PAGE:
June 5, 2013 | author: Kim Fuller
Your annual report can be an amazing, multipurpose document that allows you to demonstrate the recent successes of your organization. It’s your moment to shine, your moment to dazzle stakeholders with all you’ve achieved over the last twelve months. So why must they always be so boring?
Developing an annual report is often considered to be time-consuming and expensive, but it is a worthwhile investment if it’s well-written and designed, and provides useful information.
More than a reflection of the past year, the annual report is also a powerful fundraising tool for the year to follow. In an effort to save costs, organizations are printing less and less copies of their annual report and only giving them out to board members and important stakeholders. The biggest mistake is failing to share it with future donors and corporate sponsors or partners. It can even be used for recruiting top talent.
Prepare an annual report people will actually read (and enjoy!)
Consider converting your print annual report into a video annual report. A video can reach out emotionally and create a totally different kind of impact while offering many possibilities that a printed report cannot. It can bring the commitment and emotional connections of volunteers to life, highlight the personality and dedication of your employees, show your facilities and programs in action and give donors the chance to see the human impact of their donations.
The use of video needs to be included as part of your organization’s communication and marketing strategy and like any well-done communications effort, it can bring rewards that far outweigh the investment. When used well throughout the rest of the year, your organization can reap all kinds of unexpected benefits including increased pride among volunteers and employees, and greater community awareness for your cause. You’ll also end up with several hours of footage that doesn’t make it into the final edit, footage that you can repurpose for other videos throughout the year.
The effectiveness of video content is unquestionable. An organization that is willing to creatively use video will likely be perceived as a leader and one that is moving ahead of the pack. Photos and videos should be the core of every content strategy for social media. Having 1- or 2-minute punchy clips explaining your mission, latest accomplishment or fundraising event on your Youtube channel can go a long way. The Facebook community also craves video content so it’s a great way to promote your Youtube channel and its content. Sprinkling capsules throughout the year on your social media channels is a great way to stay on the radar, stay interesting and relevant. So for your next annual report, consider the potential of video for your organization!
Reduce work, reuse content
Get the most out of your hard work by reusing elements of your annual report content throughout the year in other parts of your communications - such as social media, your blog and emails. When it comes to social media and a content sharing strategy, it is always better to come up with (and promote) original content rather than retweet or borrow from other sources. However, you are also busy communicating with donors; preparing your next fundraising event; and/or wrapping your head around your next annual report. So, don't overlook the fact that your annual report is a rich source of original content to share across all social media channels.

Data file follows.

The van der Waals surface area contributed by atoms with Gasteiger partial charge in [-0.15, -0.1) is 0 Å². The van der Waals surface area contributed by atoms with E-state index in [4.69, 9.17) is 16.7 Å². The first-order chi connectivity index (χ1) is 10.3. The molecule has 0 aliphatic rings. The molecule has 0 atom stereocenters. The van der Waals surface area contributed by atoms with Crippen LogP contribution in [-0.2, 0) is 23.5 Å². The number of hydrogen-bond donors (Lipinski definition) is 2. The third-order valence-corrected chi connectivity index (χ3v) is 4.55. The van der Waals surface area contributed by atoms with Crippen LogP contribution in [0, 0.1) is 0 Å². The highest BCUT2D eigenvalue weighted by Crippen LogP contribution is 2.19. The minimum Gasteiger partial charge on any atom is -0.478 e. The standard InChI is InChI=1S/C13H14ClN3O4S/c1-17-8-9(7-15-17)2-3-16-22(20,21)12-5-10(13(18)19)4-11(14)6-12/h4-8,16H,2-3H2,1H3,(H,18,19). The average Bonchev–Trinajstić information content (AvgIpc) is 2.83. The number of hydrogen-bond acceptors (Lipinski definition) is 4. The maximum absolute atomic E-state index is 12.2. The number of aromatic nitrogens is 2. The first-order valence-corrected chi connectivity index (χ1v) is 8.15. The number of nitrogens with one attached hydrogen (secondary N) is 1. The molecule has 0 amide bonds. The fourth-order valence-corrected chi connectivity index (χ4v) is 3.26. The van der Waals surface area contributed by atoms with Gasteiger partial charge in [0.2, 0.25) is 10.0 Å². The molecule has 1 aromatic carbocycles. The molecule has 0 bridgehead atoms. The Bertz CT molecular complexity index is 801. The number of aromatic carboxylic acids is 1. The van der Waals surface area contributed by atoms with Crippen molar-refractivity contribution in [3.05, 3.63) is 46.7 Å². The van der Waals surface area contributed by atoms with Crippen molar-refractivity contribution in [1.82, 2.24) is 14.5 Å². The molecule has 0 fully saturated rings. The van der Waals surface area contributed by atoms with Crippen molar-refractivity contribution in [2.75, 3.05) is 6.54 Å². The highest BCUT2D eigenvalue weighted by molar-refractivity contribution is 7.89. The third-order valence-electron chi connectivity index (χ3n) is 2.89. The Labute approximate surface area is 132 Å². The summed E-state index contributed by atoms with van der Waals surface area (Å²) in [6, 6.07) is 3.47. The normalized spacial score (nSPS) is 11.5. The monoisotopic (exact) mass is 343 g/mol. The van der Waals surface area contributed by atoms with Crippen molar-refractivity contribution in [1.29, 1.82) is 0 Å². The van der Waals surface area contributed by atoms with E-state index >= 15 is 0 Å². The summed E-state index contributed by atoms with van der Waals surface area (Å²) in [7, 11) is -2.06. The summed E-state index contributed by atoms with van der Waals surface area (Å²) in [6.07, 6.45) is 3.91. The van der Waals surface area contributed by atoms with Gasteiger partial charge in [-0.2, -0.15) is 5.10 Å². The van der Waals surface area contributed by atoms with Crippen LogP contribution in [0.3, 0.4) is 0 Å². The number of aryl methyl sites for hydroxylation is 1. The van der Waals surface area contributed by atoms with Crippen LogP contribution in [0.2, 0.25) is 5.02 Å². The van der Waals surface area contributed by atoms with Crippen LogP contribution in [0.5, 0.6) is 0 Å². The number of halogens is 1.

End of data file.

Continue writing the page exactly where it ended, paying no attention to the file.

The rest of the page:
While charts and graphs may not be the sexiest form of content in the social media age, they still remain quite useful. Adding charts to your Facebook page throughout the year will help to keep it relevant. Since most social media fans don't have time to read a full annual report, it’s important to feed them information in a way that resonates with them. Photo and video content are great options and smaller servings of information will allow you to spread out your content throughout the year, while creating greater impact.
It’s not a chore – it’s a fundraising opportunity
Instead of looking at this project as something you have to do, think of it as something you get to do. What is more rewarding than to look back on your achievements for the year? Give yourselves a pat on the back! Highlight the success and determination of your staff and volunteers, and don’t be shy to address what your goals are for the next year. Let people know where you're heading and what they can do to help you reach your next set objectives. Have fun!
Kim Fuller is President of Phil Communications. A certified nonprofit consultant and marketing specialist, Kim has been active in branding, graphic design and internet technologies for 18 years and involved in philanthropy for more than two decades. Email her at firstname.lastname@example.org.
grantseekermonthly ⋅ May 1, 2013 - You’ve likely witnessed it. Maybe as an onlooker when it happened to your favourite charity, or perhaps when the course of your organization was changed by it, a slow tide you were unable to resist. According to John Paterson, an executive management consultant with over 20 years experience in non-profit organizations, mission drift is commonplace in the charitable sector.
While the instigator of mission drifts varies, in Paterson’s experience the search for funding is “the cause [organizations] are most easily persuaded by.” Why? In the competition for limited funding, it is tempting for charities to go where the money is – even if these opportunities fall outside their core mission – and adapt their strategy after the fact.
What is Mission Drift?
Mission drift is when a nonprofit unintentionally moves away from the organization’s mission. This is an important distinction from when an organization consciously changes their strategic vision. Charities can, and do, adjust their mission to better address community needs. This article addresses the first scenario: when an organization inadvertently changes direction. Read More
Canopy Arts Desk
Tammy Hampel (Isaacson)
News and information about Arts and Culture, Arts Administration, Communications, Development and Non-profit Management